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“I fail to see”, comments Kieran216 below Roy Greenslade’s excellent McCann/Express blog, “how anyone of sane mind could have such complete lack of dignity to actually perform the act of walking up to a shop counter and paying money for the Express or the Star”.

S/he has a point. Here are papers that have knowingly printed stories they know to be false and that they know will be highly damaging to the McCann family. And they have done so with a grotesque cynicism and lack of respect not just for the McCanns but for their own readers. Just to take one instance from last October: on Monday 8th the paper splashed with ‘Madeleine parents in the clear: new shock on DNA evidence’. Then followed this on the 9th with ‘DNA puts parents in the frame’ (hat tip Observer).

And it doesn’t stop with the McCann’s. As toxtethogrady comments on the same Greenslade blog: “Can we have front page apologies for the hundreds of made up Diana and weather stories now as well?”. You could extend toxtethogrady’s list to include stories about the family of Shannon Matthews, stories about climate change and, of course, stories about immigrants and immigration.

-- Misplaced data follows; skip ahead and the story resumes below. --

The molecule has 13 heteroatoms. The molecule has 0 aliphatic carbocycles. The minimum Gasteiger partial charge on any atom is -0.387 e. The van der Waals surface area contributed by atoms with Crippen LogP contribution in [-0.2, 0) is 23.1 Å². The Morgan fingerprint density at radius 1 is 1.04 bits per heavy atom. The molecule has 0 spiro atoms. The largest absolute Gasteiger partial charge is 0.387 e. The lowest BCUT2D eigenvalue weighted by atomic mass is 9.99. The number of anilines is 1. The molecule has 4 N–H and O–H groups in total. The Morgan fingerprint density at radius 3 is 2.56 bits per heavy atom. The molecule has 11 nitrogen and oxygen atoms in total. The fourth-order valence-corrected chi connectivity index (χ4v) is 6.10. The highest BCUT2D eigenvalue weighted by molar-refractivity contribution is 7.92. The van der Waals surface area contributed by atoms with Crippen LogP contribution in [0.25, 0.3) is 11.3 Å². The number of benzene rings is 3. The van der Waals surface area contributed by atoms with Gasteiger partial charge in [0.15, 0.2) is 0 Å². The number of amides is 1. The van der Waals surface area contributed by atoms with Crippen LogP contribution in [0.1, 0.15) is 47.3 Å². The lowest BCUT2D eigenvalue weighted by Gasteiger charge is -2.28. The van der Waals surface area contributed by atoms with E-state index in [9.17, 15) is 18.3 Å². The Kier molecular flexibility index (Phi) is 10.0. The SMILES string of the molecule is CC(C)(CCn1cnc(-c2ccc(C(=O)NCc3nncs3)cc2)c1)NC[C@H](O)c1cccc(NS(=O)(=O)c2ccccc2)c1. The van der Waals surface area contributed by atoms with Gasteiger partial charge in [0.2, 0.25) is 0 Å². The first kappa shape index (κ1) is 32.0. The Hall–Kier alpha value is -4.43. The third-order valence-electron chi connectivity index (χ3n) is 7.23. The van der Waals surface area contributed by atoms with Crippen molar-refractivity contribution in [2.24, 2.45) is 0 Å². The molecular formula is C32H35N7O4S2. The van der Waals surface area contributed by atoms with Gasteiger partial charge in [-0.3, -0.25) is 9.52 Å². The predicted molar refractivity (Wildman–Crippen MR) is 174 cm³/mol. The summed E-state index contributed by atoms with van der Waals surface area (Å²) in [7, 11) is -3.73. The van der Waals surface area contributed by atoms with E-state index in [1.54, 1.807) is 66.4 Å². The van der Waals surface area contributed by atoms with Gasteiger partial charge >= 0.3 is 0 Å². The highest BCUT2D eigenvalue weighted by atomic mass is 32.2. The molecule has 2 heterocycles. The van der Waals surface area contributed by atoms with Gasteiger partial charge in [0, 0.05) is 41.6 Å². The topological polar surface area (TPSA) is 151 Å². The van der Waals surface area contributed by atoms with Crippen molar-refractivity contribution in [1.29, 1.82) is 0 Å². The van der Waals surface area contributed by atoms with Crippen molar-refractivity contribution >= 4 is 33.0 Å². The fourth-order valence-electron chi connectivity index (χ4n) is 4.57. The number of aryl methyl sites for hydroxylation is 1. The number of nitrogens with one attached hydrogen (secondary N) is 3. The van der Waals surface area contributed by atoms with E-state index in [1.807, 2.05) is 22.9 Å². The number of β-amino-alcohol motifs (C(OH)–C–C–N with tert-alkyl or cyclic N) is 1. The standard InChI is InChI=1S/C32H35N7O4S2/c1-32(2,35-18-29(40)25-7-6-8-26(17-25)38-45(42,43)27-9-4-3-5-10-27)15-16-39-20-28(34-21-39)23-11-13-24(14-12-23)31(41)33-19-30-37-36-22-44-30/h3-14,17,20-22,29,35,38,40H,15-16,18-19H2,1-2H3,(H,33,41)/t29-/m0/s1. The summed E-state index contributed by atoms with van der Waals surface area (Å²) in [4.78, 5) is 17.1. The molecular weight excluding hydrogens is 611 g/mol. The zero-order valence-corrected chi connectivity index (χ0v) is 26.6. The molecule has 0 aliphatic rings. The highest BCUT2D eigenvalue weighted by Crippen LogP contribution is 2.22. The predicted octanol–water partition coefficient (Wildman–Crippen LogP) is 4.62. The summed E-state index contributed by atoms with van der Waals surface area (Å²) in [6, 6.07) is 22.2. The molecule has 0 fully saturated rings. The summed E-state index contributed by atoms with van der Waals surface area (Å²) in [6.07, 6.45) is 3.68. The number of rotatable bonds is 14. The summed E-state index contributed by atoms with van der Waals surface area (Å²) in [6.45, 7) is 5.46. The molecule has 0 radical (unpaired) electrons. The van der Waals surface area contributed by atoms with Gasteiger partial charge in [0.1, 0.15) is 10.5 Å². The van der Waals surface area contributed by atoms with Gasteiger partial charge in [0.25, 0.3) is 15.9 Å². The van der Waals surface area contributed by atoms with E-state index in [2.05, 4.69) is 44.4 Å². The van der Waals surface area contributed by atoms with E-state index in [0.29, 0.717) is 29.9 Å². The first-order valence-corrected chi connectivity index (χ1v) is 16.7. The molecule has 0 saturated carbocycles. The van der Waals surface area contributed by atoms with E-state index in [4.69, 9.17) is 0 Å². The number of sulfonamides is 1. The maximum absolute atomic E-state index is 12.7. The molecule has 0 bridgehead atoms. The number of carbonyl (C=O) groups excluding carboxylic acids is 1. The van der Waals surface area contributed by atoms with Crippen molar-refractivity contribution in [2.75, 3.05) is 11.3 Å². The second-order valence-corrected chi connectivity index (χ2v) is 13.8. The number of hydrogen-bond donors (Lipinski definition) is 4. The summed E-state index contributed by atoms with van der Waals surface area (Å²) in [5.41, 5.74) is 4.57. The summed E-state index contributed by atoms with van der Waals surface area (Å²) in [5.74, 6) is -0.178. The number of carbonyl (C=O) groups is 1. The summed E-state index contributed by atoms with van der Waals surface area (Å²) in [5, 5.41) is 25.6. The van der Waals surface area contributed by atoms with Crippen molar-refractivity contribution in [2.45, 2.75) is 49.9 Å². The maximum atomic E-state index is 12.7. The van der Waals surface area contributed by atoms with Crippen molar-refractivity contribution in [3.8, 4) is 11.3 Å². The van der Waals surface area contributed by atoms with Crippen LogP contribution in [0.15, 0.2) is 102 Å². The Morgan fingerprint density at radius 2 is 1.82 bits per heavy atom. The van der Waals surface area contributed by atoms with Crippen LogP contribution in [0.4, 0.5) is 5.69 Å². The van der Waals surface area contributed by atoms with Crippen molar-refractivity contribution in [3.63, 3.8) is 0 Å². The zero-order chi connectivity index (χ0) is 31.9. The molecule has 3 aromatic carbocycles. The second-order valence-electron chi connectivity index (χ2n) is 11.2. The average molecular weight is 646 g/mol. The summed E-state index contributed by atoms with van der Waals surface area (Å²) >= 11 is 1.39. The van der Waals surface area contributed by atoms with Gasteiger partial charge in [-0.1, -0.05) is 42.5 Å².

At the same time the papers’ owner, Richard Desmond, continues to make phenomenal personal profits from his newspapers while cutting the number of staff. Last year, according to The Scotsman, he paid himself £40.7m, a good portion of which came from profits made by the Express and Star titles. Yet at the end of 2006 he cut 60 jobs from these titles and outsourced the whole business section of the Express to the Press Association – to save costs.

Desmond appears to be happy to print anything, true or false, to sell enough papers to make a profit. The more his papers’ circulations decline the more costs he’ll presumably cut until, at some stage in the next decade or so, they eventually become unprofitable to print.